Thanks for the update, Jon. I’ve been blogging for over 11 years. In that time I’ve seen a LOT of changes. In fact, the number one change is change itself. What used to work (Google Adwords, keyword optimization) is actually a way to lose traffic now. I’ve seen eBooks come and go, as well as video marketing, podcasting, and social media marketing. The secret is they all work, for the right message, and the right person. The hard part is, to find the right message for your brand/personality takes a lot of hard work, a lot of experimentation, and months/years of time. Thanks for laying it on the line. Blogging can be a viable occupation, just don’t quit your day job until you’ve found what works for you.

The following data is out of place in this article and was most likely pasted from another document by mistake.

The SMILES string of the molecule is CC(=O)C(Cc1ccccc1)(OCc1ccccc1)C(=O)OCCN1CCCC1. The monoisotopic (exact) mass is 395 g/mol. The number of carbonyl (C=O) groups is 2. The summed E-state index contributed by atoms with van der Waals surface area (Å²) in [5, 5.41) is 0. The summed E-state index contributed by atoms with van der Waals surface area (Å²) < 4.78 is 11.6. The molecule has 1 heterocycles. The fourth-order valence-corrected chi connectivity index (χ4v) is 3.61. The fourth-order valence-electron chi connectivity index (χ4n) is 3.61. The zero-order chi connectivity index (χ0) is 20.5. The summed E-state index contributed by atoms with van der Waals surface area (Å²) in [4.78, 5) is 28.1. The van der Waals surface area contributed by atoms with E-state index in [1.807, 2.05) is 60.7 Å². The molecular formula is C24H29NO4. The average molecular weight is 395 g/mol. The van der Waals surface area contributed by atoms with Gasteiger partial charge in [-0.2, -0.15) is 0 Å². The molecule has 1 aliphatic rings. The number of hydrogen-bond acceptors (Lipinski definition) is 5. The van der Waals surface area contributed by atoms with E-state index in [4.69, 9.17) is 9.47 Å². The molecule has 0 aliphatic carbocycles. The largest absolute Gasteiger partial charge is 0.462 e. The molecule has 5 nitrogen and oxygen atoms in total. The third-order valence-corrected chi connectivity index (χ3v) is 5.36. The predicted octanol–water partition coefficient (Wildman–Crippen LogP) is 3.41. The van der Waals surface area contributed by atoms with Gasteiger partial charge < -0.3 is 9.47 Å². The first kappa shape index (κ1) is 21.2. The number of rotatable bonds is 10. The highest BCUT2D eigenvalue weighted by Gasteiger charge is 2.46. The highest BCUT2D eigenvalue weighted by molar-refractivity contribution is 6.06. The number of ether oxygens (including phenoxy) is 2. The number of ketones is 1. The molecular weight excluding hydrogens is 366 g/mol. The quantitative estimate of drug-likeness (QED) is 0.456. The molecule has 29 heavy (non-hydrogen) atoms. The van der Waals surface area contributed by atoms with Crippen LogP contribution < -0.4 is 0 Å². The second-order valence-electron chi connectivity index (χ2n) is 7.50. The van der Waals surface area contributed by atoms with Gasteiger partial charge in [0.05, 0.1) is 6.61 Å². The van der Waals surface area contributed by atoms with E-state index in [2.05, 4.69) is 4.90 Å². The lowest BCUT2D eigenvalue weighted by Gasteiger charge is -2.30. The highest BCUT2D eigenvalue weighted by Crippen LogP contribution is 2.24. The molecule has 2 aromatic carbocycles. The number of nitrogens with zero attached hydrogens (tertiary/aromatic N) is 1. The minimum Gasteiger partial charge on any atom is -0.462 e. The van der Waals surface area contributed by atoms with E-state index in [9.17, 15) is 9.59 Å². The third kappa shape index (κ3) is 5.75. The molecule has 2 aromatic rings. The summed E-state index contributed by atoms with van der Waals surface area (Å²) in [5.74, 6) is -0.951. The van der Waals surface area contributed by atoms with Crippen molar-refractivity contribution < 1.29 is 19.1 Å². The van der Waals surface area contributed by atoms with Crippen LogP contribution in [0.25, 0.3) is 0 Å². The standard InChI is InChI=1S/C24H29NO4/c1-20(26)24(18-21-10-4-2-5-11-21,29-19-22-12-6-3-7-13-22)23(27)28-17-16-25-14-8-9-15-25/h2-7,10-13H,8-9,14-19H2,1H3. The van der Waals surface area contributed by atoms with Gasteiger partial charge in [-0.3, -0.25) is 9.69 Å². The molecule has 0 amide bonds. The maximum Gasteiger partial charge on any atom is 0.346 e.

Jon, this is a great article. Thank you. As usual, you are full of useful information. I am new to blogging (just launched in March) and I initially started with the small e-mail list from my business website, which does not have a blog. I started a completely new website after realizing I was on the wrong platform altogether to grow an audience. I learned this thanks to the information you and other professional bloggers provide. You recommend affiliate marketing to monetize a small new blog, which are my exact thoughts for my blog. Do you have an affiliate program? If so I would love to promote your info on my site. Thanks again!
If you want to really make money with your blog, you need to create a mailing list using one of the billions of email service providers out there. I use and love ConvertKit, but if you are just getting started and don’t understand sales funnels, sequences, or tagging you might want to start off with something simpler and free. If that is the case go with MailChimp where you get the first 2,000 subscribers free or Mailer Lite.